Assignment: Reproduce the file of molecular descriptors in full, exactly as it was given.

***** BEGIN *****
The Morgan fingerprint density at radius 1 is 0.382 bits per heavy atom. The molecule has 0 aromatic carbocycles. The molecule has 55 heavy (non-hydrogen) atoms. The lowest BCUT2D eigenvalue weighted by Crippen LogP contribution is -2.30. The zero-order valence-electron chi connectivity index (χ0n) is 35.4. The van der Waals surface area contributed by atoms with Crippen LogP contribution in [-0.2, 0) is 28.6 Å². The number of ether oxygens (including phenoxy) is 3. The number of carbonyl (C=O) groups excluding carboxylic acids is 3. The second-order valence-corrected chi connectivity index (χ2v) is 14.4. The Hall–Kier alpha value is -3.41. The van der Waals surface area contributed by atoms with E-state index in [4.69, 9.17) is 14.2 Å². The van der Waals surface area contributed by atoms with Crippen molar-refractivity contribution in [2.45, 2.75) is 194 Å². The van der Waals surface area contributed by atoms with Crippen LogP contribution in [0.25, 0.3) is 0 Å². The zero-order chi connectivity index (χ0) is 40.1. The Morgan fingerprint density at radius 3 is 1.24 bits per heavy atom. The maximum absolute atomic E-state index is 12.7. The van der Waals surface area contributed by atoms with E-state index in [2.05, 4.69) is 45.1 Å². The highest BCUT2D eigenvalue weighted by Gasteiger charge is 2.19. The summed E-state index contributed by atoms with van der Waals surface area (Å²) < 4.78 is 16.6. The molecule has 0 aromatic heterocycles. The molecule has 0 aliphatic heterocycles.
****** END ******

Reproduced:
The Morgan fingerprint density at radius 1 is 0.382 bits per heavy atom. The molecule has 0 aromatic carbocycles. The molecule has 55 heavy (non-hydrogen) atoms. The lowest BCUT2D eigenvalue weighted by Crippen LogP contribution is -2.30. The zero-order valence-electron chi connectivity index (χ0n) is 35.4. The van der Waals surface area contributed by atoms with Crippen LogP contribution in [-0.2, 0) is 28.6 Å². The number of ether oxygens (including phenoxy) is 3. The number of carbonyl (C=O) groups excluding carboxylic acids is 3. The second-order valence-corrected chi connectivity index (χ2v) is 14.4. The Hall–Kier alpha value is -3.41. The van der Waals surface area contributed by atoms with E-state index in [4.69, 9.17) is 14.2 Å². The van der Waals surface area contributed by atoms with Crippen molar-refractivity contribution in [2.45, 2.75) is 194 Å². The van der Waals surface area contributed by atoms with Crippen LogP contribution in [0.25, 0.3) is 0 Å². The zero-order chi connectivity index (χ0) is 40.1. The Morgan fingerprint density at radius 3 is 1.24 bits per heavy atom. The maximum absolute atomic E-state index is 12.7. The van der Waals surface area contributed by atoms with E-state index in [2.05, 4.69) is 45.1 Å². The highest BCUT2D eigenvalue weighted by Gasteiger charge is 2.19. The summed E-state index contributed by atoms with van der Waals surface area (Å²) < 4.78 is 16.6. The molecule has 0 aromatic heterocycles. The molecule has 0 aliphatic heterocycles.